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Indiana pharmacies 'overwhelmed, overworked, understaffed'

One university professor said pharmacy techs aren't applying for the jobs.

INDIANAPOLIS — The pandemic continues to have an impact on the workforce in central Indiana, especially healthcare.

Many pharmacies are stretched thin. Staff shortages are forcing some pharmacies to reduce hours or temporarily close.

"I know a lot of patients are really frustrated. They're going to the pharmacy, the pharmacy is closed, the hours are not what's printed on the store door or on Google and they're waiting hours to get their prescriptions," said Dr. Veronica Vernon, a practicing pharmacist and assistant professor of pharmacy at Butler University.

Vernon said pharmacists and pharmacy technicians at many pharmacies are overwhelmed and overworked.

"They're trying to get 13 hours of work done in an eight-hour day or a nine-hour day. There's just not enough hours in the a day for them. That's why prescriptions are getting delayed," she said.

In Anderson, a Walgreens pharmacy located at 3736 S. Scatterfield Road will be closed Wednesday due to staffing shortages. A spokesperson told 13News customers can get their prescriptions filled at a nearby Walgreens located at 320 S. Scatterfield Road.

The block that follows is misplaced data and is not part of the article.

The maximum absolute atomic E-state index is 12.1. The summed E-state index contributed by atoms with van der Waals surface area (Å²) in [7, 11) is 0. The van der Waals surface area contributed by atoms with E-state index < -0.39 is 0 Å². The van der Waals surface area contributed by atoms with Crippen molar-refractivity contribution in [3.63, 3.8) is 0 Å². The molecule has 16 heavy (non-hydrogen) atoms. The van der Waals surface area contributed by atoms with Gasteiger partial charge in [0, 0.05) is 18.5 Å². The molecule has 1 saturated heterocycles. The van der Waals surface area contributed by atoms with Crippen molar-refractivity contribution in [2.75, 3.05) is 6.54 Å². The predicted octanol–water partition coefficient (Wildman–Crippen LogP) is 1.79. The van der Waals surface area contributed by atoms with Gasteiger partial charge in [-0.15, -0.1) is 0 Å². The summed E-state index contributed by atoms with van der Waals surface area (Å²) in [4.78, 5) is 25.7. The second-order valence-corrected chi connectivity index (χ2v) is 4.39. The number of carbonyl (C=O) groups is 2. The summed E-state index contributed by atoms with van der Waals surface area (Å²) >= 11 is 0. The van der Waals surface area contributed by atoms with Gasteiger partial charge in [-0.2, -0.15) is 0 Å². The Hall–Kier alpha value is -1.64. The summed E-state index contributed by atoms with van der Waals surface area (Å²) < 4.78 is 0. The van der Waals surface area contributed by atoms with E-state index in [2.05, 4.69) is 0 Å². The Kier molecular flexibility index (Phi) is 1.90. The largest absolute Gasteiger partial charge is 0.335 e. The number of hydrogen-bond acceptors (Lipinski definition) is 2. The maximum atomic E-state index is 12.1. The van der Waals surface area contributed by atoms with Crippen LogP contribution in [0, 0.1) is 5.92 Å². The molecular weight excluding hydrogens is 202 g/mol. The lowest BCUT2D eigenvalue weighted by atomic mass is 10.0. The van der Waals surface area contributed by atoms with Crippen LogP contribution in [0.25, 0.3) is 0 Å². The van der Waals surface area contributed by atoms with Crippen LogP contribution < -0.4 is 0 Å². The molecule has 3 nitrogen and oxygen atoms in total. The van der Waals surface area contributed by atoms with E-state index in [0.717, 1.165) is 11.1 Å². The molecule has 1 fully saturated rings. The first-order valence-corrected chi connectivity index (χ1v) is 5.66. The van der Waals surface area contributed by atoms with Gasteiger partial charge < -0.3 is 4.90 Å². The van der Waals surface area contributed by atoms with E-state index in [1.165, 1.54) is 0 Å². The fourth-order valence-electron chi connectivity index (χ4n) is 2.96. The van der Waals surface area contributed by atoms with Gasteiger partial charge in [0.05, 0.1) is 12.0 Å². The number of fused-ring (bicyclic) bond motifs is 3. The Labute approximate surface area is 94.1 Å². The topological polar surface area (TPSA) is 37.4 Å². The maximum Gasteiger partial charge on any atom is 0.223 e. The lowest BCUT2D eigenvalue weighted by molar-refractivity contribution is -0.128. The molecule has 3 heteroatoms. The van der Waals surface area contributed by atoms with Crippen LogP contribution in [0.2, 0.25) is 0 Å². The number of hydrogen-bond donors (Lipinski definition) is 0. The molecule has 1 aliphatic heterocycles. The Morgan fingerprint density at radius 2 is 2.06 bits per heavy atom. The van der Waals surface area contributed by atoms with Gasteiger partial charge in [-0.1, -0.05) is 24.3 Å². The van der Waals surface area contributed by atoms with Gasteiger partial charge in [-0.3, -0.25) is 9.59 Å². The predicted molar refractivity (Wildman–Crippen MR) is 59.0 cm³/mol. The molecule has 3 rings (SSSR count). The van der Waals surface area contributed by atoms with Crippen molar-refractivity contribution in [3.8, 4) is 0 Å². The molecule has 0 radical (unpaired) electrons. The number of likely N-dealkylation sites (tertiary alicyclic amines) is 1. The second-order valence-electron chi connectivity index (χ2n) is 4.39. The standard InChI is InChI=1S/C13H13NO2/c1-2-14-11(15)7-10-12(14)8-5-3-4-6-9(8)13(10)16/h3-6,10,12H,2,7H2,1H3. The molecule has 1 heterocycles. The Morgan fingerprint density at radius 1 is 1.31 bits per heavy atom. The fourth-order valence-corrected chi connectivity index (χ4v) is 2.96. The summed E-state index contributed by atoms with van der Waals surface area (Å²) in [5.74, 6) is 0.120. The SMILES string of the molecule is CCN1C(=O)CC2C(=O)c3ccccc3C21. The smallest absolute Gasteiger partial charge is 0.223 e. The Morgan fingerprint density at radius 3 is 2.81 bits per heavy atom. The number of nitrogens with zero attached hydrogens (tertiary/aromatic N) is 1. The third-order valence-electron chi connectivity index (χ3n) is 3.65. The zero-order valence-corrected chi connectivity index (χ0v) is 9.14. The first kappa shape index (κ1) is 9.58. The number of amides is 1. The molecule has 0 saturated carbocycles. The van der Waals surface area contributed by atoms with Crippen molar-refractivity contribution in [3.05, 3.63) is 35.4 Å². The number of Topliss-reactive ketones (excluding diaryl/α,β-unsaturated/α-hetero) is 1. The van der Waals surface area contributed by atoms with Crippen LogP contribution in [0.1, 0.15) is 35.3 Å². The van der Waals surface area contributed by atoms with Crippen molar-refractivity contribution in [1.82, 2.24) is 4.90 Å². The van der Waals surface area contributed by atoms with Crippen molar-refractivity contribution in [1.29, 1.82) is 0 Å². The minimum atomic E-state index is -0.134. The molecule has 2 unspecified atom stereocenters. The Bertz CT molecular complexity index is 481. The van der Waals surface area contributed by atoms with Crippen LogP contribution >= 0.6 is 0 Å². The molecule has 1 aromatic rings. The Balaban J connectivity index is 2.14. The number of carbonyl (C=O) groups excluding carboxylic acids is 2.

"We continue to take steps to help mitigate current staffing pressures, including ongoing review of staffing levels within our pharmacies in order to meet the needs of our customers and patients," said Scott Goldberg, director of global corporate communications for Walgreens.

Carmel Prescription Shop, an independent pharmacy, had similar concerns in the past during the height of the pandemic.

"There are so many patients that come to us who have trouble getting basic primary care, and that could be due to doctor shortages or appointment shortages, and so we're able to do blood pressure checks, diabetes testing, COVID checks," said Dr. Saumiin Calsuttawala, owner of Carmel Prescription Shop.

Vernon said there is a graduating class of pharmacy technicians in the next four to six weeks, but said there will still be a significant shortage.

"More are now going into other areas of pharmacy, like hospital pharmacy or consulting or working for an industry," she said.

It's also a challenge when it comes to pay for pharmacy technicians.

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"Other positions out there may be offering more money or more incentives, and so that's pulling potential applicants for pharmacy technician jobs away and we need technicians. Pharmacy techs are so essential in pharmacy," Vernon said.

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Vernon said the average pharmacy tech makes anywhere between $15 to $20 an hour. Vernon wants to see that bumped up to $25 an hour, an incentive, she said, that could potentially attract more applicants.

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